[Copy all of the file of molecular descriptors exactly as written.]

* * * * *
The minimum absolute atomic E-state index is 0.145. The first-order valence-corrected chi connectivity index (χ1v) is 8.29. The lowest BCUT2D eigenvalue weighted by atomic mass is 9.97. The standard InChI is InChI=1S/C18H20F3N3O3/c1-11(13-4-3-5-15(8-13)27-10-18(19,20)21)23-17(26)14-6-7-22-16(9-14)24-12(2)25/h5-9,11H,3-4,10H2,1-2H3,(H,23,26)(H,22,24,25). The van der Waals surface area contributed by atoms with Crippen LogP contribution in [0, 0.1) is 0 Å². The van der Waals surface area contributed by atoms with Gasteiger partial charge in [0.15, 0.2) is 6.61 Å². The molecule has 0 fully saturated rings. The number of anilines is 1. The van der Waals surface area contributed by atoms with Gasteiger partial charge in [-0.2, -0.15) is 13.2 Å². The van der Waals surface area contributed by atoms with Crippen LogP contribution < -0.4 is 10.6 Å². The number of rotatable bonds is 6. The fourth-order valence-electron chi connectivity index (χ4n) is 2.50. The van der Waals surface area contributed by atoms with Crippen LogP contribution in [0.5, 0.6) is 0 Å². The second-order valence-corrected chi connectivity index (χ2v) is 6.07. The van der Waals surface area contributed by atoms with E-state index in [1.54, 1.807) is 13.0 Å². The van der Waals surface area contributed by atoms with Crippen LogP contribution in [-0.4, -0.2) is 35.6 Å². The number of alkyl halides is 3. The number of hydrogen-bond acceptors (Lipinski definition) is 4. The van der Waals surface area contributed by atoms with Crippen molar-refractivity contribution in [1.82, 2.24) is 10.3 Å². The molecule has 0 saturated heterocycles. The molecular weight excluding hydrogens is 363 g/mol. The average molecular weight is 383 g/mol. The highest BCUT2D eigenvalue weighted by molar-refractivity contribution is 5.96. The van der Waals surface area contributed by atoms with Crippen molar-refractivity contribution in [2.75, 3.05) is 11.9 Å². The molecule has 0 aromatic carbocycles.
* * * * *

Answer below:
The minimum absolute atomic E-state index is 0.145. The first-order valence-corrected chi connectivity index (χ1v) is 8.29. The lowest BCUT2D eigenvalue weighted by atomic mass is 9.97. The standard InChI is InChI=1S/C18H20F3N3O3/c1-11(13-4-3-5-15(8-13)27-10-18(19,20)21)23-17(26)14-6-7-22-16(9-14)24-12(2)25/h5-9,11H,3-4,10H2,1-2H3,(H,23,26)(H,22,24,25). The van der Waals surface area contributed by atoms with Crippen LogP contribution in [0, 0.1) is 0 Å². The van der Waals surface area contributed by atoms with Gasteiger partial charge in [0.15, 0.2) is 6.61 Å². The molecule has 0 fully saturated rings. The number of anilines is 1. The van der Waals surface area contributed by atoms with Gasteiger partial charge in [-0.2, -0.15) is 13.2 Å². The van der Waals surface area contributed by atoms with Crippen LogP contribution < -0.4 is 10.6 Å². The number of rotatable bonds is 6. The fourth-order valence-electron chi connectivity index (χ4n) is 2.50. The van der Waals surface area contributed by atoms with Crippen LogP contribution in [0.5, 0.6) is 0 Å². The second-order valence-corrected chi connectivity index (χ2v) is 6.07. The van der Waals surface area contributed by atoms with E-state index in [1.54, 1.807) is 13.0 Å². The van der Waals surface area contributed by atoms with Crippen LogP contribution in [-0.4, -0.2) is 35.6 Å². The number of alkyl halides is 3. The number of hydrogen-bond acceptors (Lipinski definition) is 4. The van der Waals surface area contributed by atoms with Crippen molar-refractivity contribution in [1.82, 2.24) is 10.3 Å². The molecule has 0 saturated heterocycles. The molecular weight excluding hydrogens is 363 g/mol. The average molecular weight is 383 g/mol. The highest BCUT2D eigenvalue weighted by molar-refractivity contribution is 5.96. The van der Waals surface area contributed by atoms with Crippen molar-refractivity contribution in [2.75, 3.05) is 11.9 Å². The molecule has 0 aromatic carbocycles.